Beware the Risks of Running a Hybrid Call Center
May 4, 2017
A Hybrid Call Center is a call center that handles both incoming and outgoing calls. For upper corporate management that doesn’t understand call centers—and upper management in most corporations lack this requisite background—an inbound call seems little different than an outbound call.
As such, they may dictate that you turn your happily humming inbound call center into a hybrid operation that handles both inbound and outbound calls. After all, the work involves calls and happens in a center. The direction of the call has little bearing, or so they think.
Here is the reality about hybrid call centers that attempt to answer incoming calls and make outgoing calls.
Contrasting Skill Sets: Inbound agents have a reactive job. They wait for the phone to ring. When it does they react. The rate that calls arrive determines the pace of their work. When properly scheduled, inbound agents work at a brisk, but manageable rate.
Outbound agents have a proactive job. They make calls (or the system does it for them). When the person answers the call, the outbound agent takes control and directs the called party toward a desirable outcome.
Opposite Mental Approach: For inbound work, quality interactions are key. For outbound work, sales are the goal. While it’s wrong to assume quality doesn’t matter for outbound, it’s hard to maintain high quality standards when the compensated outcomes are production and not professionalism.
Management Style Variations: Inbound agents, with their reactive work and hourly pay, expect to receive managerial recognition for their work and accomplishments. Relationships matter. Knowing that they help people serves as a reward, in addition to their paycheck. Managers of inbound agents must focus on their person and encourage professionalism.
Outbound agents, with their proactive work and incentivized compensation, expect to receive affirmation through their paycheck. Money matters. Racking up an impressive number of sales is their reward, in addition to their paycheck. Managers of outbound agents must encourage agents to produce, using either the carrot or the stick to drive results.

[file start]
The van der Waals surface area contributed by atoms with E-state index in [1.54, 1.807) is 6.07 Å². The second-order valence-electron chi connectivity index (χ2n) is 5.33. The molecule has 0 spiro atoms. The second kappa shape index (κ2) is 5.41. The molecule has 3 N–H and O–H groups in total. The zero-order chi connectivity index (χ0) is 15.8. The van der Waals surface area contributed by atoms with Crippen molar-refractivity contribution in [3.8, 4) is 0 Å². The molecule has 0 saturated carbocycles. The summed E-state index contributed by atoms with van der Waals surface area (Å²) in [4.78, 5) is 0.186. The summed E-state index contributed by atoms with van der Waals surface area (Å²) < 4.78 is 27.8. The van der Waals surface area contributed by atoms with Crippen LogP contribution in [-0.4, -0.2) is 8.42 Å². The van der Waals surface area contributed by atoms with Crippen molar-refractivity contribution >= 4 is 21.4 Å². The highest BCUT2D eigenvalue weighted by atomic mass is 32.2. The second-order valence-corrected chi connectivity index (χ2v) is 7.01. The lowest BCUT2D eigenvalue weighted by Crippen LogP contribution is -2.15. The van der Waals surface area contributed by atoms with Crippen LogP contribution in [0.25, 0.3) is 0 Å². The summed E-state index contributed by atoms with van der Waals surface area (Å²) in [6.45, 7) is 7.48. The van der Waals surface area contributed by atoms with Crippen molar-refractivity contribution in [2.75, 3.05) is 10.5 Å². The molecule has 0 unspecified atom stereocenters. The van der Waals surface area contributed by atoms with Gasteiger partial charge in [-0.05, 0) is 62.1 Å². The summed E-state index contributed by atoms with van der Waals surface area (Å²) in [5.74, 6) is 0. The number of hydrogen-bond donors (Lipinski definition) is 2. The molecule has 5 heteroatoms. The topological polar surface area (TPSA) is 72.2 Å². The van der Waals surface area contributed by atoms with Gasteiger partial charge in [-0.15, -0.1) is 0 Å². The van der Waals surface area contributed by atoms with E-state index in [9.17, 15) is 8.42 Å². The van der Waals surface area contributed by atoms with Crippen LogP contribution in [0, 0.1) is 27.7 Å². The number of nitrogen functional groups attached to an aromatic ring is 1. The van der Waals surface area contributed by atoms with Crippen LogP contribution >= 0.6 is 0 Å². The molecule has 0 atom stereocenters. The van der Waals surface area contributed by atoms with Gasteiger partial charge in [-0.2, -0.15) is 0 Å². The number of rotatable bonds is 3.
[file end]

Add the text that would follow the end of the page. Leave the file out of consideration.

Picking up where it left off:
Contracting Compensation Packages: Inbound agents are typically paid an hourly rate. Though there may be some incentives involved, they are usually small. Inbound agents can look at their schedule and know approximately what they will earn for the pay period. This allows them to better plan their finances, and they appreciate that.
Outbound agents have a significant commission element in their compensation, sometimes as high as 100 percent. Without these financial incentives, they would struggle to produce and fail to meet their production quotas.
Scheduling Differences: Inbound agents are scheduled to work based on the number of calls projected to arrive in each increment of time. As a result, their shifts can start and end at odd times, be of varying lengths, and can be cut short or extended if call traffic doesn’t align with projections. Plus inbound agents must be scheduled around the clock, 24/7. This is hard on agents and the schedulers who set their shifts.
Outbound agents enjoy a simpler schedule based on the number of calls that must be made and the hours available to make those calls. Scheduling outbound agents is far easier than inbound, but both require a different skill set.
To successfully embark on establishing a hybrid call center, management must be prepared to address all these differences between inbound and outbound calling. The failure to do so poses a huge risk.
Janet Livingston is the president of Call Center Sales Pro, a premier consultancy for corporate call centers, whose team possesses decades of relevant business and call center experience. Contact Janet at email@example.com or 800-901-7706.
Peter DeHaan is a freelance writer from Southwest Michigan.
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